St Andrew's Church, Dublin (Church of Ireland)
|St. Andrew's Church|
|Country||Republic of Ireland|
|Denomination||Church of Ireland|
The original St Andrew's Church was located on present-day Dame Street, but disappeared during Oliver Cromwell's reign in the mid-17th century. A new church was built in 1665 a little further away from the city walls, on an old bowling-green close to the Thingmote, the old assembly-place of the Norse rulers of the city. Due to its shape, it was commonly known as the "Round Church". Local landlords of the time, Lord Anglesey (after whom Anglesea Street is named) and Sir John Temple (after whose family Temple Bar is named) were churchwardens. The architect was William Dodson. The neighbouring houses were located in that part of the Dublin Corporation estate known as "the Whole Land of Tib and Tom".
The church was rebuilt in 1793, but burnt down in 1860, when the present building was constructed.
Vanessa, former pupil of Jonathan Swift, was buried in St. Andrew's Church in June 1723.
- Alderman Thomas Pleasants, father of Thomas Pleasants the developer and philanthropist, was buried in the church-yard of this church in 1729.
- The surgeon Philip Woodroffe is buried in St Andrew's churchyard.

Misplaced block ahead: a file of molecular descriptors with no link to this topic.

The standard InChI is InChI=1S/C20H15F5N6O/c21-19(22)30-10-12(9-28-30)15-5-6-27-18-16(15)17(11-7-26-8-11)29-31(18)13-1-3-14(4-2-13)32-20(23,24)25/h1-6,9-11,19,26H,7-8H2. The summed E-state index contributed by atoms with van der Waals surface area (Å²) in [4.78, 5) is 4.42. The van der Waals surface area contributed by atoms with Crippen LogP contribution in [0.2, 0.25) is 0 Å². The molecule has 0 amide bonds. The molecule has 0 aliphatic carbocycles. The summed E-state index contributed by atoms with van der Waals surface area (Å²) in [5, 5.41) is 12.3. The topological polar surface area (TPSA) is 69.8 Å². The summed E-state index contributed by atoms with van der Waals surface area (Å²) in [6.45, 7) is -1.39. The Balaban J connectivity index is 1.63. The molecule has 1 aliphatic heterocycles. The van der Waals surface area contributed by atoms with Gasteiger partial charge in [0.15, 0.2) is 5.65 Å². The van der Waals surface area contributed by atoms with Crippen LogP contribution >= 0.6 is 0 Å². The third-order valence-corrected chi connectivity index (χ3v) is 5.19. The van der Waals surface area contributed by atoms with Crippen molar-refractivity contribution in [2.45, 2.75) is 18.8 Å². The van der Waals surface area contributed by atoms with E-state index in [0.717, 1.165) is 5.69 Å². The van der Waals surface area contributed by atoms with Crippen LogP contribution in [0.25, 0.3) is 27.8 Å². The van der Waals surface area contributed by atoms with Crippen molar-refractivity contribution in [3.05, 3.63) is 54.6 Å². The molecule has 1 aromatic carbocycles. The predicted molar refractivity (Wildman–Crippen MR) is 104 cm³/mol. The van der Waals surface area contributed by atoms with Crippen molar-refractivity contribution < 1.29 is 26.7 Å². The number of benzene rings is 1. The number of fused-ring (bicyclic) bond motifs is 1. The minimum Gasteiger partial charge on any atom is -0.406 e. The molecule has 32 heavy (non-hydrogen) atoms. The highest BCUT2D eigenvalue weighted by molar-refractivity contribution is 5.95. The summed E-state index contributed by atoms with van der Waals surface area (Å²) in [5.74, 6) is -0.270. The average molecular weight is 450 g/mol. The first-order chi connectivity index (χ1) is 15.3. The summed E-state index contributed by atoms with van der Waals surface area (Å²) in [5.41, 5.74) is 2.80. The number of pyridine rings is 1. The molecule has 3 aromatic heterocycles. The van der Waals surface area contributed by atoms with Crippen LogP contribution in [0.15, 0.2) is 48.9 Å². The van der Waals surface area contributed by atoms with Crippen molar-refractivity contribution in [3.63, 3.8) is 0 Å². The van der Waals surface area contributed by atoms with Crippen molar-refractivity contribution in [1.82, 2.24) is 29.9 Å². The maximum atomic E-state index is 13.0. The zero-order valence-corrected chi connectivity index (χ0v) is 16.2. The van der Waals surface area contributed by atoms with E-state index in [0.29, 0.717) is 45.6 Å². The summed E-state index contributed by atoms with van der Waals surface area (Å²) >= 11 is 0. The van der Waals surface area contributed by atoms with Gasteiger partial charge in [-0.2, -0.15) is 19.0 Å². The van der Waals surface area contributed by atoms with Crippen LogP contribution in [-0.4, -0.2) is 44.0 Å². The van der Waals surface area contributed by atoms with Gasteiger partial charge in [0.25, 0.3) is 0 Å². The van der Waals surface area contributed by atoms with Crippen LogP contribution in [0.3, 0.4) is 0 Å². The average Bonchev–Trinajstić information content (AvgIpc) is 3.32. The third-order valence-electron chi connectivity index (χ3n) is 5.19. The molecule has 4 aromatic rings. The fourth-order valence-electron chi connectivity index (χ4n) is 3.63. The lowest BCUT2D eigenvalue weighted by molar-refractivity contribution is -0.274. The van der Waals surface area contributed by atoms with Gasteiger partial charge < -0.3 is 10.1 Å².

References and sources
- M'Gregor, John James (1821). Picture of Dublin. Dublin: C. P. Archer. p. 96.
- Craig, p. 39
- 1979 Census[permanent dead link]
- A History of the County Dublin, by Francis Elrington Ball (1920)
- Thomas Pleasants
- Cameron, Sir Charles A. (1886) History of the Royal College of Surgeons in Ireland, and of the Irish Schools of Medicine &c Dublin: Fannin & Co. p. 312.
- Gilbert, John (1854). A History of the City of Dublin. Oxford: Oxford University.
- George Newenham Wright An Historical Guide to the City of Dublin
- Craig, Maurice (1969). Dublin: 1660-1860. Dublin: Allen Figgis.
- Usher, Robin (2008). 'Reading Architecture: St. Andrew's Church, Dublin, 1670-1990', Visual Resources, vol. 24, no. 2, pp. 119–32.